Meditation itself has been described and defined in several different
ways. Pekala (1990) conceives of meditation as a "process of turning
consciousness upon itself to develop attentional control of the
processes and contents of consciousness". Claxton (1990) similarly
defines meditation as "learning to pay attention"; while Delmonte
(1990) states that meditation is the mechanism for "seeing the world
as it is, free from preconceptions." Others, such as Griffiths
(1986), describe meditation as a means toward achieving attainment of
cessation, a condition characterized by an utter absence of mental
events, yet accompanied by a purification of the sense organs. Each
of these descriptions of meditation focuses on meditation's role in
enabling the meditator to reflect upon his/her perceptual distortions
in order to correct them, leading to an experience of reality as it
really is.

While the overall goal of meditation is acknowledged to be the
ultimate state of nirvana, or enlightenment (West, 1990; Vajiranana,
1962), there are several ways in which the techniques of meditation
are categorized. This section of the paper will explore various
typologies of meditation in an attempt to describe their relevance to
the Buddhist doctrines. It will then attempt to show how within each
typology, meditation is assumed to lead to a state of nirvana.

Because the Eightfold Path presents two different types of
meditation: Right Concentration and Right Awareness, meditation has
naturally been systematized according to these two main distinctions.
One typology of meditation is offered by de Silva (1991), who
distinguishes between two goals of meditation: 1) the goal of
tranquillity, and 2) the goal of insight.

The first type of meditation can be equated with Right Concentration,
as it requires the meditator to focus attention upon a specific
object, becoming increasingly concentrated on it. The effect of this
exercise is the mind's withdrawal from all external and internal
stimuli, which then leads to a state of pure and undistracted
consciousness. The term "tranquillity" refers to the calming of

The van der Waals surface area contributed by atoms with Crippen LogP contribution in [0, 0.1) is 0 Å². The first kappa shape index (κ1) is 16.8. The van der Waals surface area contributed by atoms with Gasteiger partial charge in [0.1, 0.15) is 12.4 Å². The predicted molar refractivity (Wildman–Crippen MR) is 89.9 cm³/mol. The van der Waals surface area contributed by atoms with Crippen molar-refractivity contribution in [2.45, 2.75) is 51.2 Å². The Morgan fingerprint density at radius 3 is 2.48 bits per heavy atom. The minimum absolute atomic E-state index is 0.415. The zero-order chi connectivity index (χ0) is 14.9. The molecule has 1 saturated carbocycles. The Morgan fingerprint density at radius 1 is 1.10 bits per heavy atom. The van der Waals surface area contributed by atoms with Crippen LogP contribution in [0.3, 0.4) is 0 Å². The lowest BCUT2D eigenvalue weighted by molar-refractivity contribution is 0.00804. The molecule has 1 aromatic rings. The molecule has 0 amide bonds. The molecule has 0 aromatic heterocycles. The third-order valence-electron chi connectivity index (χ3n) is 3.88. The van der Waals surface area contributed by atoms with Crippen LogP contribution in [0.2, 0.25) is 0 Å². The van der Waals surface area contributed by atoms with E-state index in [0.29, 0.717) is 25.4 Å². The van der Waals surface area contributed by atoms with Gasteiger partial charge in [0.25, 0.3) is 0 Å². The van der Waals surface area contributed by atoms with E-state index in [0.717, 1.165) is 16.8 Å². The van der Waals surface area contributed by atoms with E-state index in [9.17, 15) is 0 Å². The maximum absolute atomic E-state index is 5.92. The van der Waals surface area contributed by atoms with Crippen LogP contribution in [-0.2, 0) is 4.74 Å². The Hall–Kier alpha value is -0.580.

mental processes which results from such a withdrawal. Yet, as de
Silva notes, in order for a state of nirvana to be achieved, this
concentrative meditation must be followed by yet a second type,
insight meditation, which encourages the meditator to contemplate
his/her body, sensations, mental states, and mental objects (i.e.
moral and intellectual subjects) in order to gain insight into the
workings of one's mind. The meditator becomes a detached observer of
these objects of contemplation, with the aim of achieving total and
immediate awareness, or mindfulness, of all phenomena (for this
reason, this type of meditation has also been called "mindfulness"
meditation). The goal of this dual practice is to gain a full and
clear perception of the impermanence of all things. Such an
experience would presumably lead to the relinquishment of one's
illusion of the self/ego; nirvana would be attained through a
subsequent annihilation of desires and cravings.

more can be read at this url:
http://serendip.brynmawr.edu/bb/Pilou.html

Paper is written by Phouttasone (Pilou) Thirakoul, who wrote it
during her senior year (1996-1997) as a Psychology major and Neural
and Behavioral Sciences concentrator at Bryn Mawr College. Pilou's
essay provides a useful introduction to both Buddhist thinking in
relation to brain and behavior, and to a branch of western psychology
which, with its stress on active generation and regeneration of self,
is of considerable interest from a Serendip perspective. Pilou's
essay also represents an example of the benefits to be gained by
looking at problems from multiple perspectives, and as encouragement
to further thinking about the relations between psychological,
neuroscientific, and spiritual approaches to problems of
consciousness and self-hood.

Views: 100

Replies to This Discussion

Hi members of this group, nice to met you and i'm glad to be a member of this group. plese help me know more about meditation plese.

This is a wonderful paper, but may I add that in Zazen (meditation) on Mu (Nothing, No-thing) of the Zen tradition that we know that "thoughts are things".  Therefore we quiet the mind and have one pointedness

as a method to transcend the many distractions.  One method is the focus upon the breath and flow of Qi.

 

The Koan will confuse the busy mind that will perhaps cause it to relax.  "Those who know do not speak, those who speak do not know."  You must have a thought to speak.  When you have perfected awareness in pure consciousness, awareness not thoughts running then you might pass through the "Gateless Gate". 

 

"Meditation is the key that unlocks the door to a hallway of many doors."  Mr. George Wong, Sensei

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